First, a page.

But here's what really gets me. I have this. It is a 1980 Puch moped, with a 2 speed automatic transmission. Not a CVT, it has 2 different speeds. It is centrifugally shifted, based on engine speed. When engine speed drops below a certain point, it downshifts. First gear is very low, about as low as first gear on a manual transmission. So while the bike is creeping along at about 10 mph up a steep hill, the engine is turning at about the same speed as it is at it's top speed of 30 mph. The engine is rated at 2 hp.





It may not look like it, but this little 50cc 2 hp 2 stroke, with a top speed of 30 mph, will climb anything, while keeping the engine near redline. I have carried over 300 pounds on it, from Mesa, AZ, to Forest Lakes, AZ, a distance of about 150 miles, and a difference in altitude from 1000' to 7738' on several occasions, with no problems at all. Yes, it took all day, but it made it just fine.

Now, what I get from all this, is that a CVT simply does not have a low enough gear ratio to climb well. A Yamaha 125 scooter has about 8 hp, yet a 50cc 2 hp bike will climb circles around it. This only seems to be the case with smaller scooters, and does not apply to maxi scooters. They have way more power, and possibly a wider gear ratio in the CVT as well.

The last paragraph is just my opinion, based on my actual experience stated above.
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Old 12-27-2013, 11:02 AM   #41
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A CVT transmission in a scooter is designed for efficiency in urban environments. That dog leg of the rear pulley keeps them in a higher gear to give you more economy. Find an aftermarket rear pulley half with the straight guides(usually at two different slopes for adjustment) and your transmission will be a more active component when you need to maintain more mechanical advantage.
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Old 12-27-2013, 01:26 PM   #42
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Some very interesting comments. Thank you.

I think I understand the problem with a CVT is that the lowest possible gear is when the diameter at the variator is at its smallest (rollers not 'deployed' and therefore the variator plates are apart and the rear (clutch) is at its largest diameter (plates closed).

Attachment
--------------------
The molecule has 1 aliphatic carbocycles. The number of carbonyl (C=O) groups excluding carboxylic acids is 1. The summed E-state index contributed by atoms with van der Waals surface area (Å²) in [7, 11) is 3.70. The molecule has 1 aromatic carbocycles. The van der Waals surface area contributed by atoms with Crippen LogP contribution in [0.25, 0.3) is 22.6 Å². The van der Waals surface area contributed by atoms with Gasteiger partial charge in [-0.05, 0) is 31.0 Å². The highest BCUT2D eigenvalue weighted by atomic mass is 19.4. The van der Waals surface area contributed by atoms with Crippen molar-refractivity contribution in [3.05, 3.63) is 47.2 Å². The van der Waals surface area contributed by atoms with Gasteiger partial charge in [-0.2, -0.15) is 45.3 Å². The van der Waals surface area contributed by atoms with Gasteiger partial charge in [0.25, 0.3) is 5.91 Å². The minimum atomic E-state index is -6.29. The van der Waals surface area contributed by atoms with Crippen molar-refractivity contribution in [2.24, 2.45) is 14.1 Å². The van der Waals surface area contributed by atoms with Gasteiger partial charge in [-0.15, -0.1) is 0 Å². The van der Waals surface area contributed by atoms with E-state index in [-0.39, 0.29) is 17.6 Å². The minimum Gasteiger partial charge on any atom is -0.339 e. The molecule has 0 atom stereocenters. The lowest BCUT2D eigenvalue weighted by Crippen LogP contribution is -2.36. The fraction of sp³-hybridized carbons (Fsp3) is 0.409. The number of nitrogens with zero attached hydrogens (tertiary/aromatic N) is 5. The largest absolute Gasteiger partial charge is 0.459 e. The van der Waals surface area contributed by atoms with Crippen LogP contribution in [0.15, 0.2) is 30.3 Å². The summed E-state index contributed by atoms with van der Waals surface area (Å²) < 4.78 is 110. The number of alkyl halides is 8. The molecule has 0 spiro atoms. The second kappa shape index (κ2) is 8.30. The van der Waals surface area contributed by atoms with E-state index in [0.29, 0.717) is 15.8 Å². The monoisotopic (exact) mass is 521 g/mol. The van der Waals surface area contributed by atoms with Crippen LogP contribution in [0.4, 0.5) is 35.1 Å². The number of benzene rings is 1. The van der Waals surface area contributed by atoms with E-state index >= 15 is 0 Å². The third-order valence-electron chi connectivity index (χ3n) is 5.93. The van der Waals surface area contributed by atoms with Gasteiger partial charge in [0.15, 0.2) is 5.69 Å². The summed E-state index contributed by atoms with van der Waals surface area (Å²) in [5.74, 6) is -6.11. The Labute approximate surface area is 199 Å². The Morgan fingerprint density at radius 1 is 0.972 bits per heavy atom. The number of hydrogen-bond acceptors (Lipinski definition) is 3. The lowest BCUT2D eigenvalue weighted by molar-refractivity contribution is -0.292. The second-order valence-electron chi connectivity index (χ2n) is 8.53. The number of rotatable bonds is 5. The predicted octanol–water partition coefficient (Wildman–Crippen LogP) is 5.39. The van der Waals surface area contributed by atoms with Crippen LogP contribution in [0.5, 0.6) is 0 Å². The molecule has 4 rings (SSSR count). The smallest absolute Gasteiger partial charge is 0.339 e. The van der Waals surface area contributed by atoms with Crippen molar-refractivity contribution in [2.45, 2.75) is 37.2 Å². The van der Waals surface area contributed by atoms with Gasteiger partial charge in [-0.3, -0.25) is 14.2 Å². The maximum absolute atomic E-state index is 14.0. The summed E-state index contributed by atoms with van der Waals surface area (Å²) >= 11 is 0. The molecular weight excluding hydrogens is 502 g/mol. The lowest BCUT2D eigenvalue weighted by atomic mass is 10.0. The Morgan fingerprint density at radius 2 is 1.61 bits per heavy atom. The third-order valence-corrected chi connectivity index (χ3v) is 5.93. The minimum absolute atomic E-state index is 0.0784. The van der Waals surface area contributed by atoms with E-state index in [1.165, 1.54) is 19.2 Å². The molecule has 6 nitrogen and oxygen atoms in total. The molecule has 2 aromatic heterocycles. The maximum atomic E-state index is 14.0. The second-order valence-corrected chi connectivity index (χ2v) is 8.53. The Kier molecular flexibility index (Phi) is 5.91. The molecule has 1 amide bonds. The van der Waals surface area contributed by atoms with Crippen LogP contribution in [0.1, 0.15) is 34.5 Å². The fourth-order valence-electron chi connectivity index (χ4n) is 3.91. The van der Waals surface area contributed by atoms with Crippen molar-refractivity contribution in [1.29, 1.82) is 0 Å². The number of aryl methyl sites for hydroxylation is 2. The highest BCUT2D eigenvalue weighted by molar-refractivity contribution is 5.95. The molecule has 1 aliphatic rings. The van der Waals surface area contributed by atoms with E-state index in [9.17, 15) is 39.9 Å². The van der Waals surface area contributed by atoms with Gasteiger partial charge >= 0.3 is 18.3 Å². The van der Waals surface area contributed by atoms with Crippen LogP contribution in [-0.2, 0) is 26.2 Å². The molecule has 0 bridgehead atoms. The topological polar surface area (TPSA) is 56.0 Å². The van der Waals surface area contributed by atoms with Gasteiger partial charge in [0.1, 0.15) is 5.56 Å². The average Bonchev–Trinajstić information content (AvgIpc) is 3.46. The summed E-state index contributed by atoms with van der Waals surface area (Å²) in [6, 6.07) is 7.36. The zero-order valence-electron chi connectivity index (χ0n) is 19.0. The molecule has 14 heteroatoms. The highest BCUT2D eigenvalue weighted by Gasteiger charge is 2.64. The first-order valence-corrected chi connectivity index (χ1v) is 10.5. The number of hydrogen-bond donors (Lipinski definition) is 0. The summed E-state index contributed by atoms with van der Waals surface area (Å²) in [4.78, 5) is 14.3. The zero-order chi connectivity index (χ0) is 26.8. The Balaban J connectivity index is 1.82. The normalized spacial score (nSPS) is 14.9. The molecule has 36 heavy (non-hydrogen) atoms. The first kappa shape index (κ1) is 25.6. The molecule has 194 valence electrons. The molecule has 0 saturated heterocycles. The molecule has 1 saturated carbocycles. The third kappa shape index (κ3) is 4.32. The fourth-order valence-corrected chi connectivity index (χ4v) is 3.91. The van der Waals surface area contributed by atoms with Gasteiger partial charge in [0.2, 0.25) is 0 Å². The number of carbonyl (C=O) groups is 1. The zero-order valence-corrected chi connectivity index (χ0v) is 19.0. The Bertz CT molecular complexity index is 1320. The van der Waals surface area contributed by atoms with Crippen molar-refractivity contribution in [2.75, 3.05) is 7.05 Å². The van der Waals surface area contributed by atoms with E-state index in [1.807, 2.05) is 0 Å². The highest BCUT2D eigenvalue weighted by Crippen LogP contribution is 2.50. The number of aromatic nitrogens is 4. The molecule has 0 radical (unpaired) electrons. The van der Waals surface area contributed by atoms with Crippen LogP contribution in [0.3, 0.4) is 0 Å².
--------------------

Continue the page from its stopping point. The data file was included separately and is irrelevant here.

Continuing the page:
So pulling away up a hill would require the gearing to be at its lowest (first gear). The clutch torque spring would hold the rear plates together depending on its rating. The key to a hill start then would be to increase the revs into some power band without moving the rollers too much and changing up a gear. The trick is to find the balance without losing some top end 'performance'!

The problem is that at some point in the rev range the rollers move out and the variator plate closes and so changes the gearing up.

Am I right in thinking that the lighter the rollers the less they are likely to spin out at a given revs? If so if I lighten the rollers and increase the strength of the clutch torque spring, in theory I could achieve the low gear I need to climb the hill. But at what cost?

Of course this is just my theory based on my newly acquired (and limited) knowledge of CVT.
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Old 12-27-2013, 01:42 PM   #43
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Lighter rollers will delay the variator from closing. It can also have you exceeding the powerband for the given ratio and you will lose drive. The true way of adjusting a variator is by ramp angle alteration but this means getting a new variator. In fact, a performance variator may help your cause giving you the desired take of characteristics while still running out to the highest achievable top speed. With your stock variator you are stuck changing other parts of the transmission to focus on one characteristic while taking away another.
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Old 12-27-2013, 01:47 PM   #44
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It's 50 cc's. While I don't know how steep the hill is, the thought occurred to me that you might be asking too much of it.
x2.
Takes more than wanting/wishing and hoping to get torque/power out of a 50cc scooter, even more so with a CVT. Kinda one of those "right tool for the job" things.
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Old 12-27-2013, 02:06 PM   #45
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x2.
Takes more than wanting/wishing and hoping to get torque/power out of a 50cc scooter, even more so with a CVT. Kinda one of those "right tool for the job" things.
I am 50lbs lighter than the OP but my SR will pull from a stop up a steep hill to 40mph indicated without issue. His bike has considerably more tuning potential.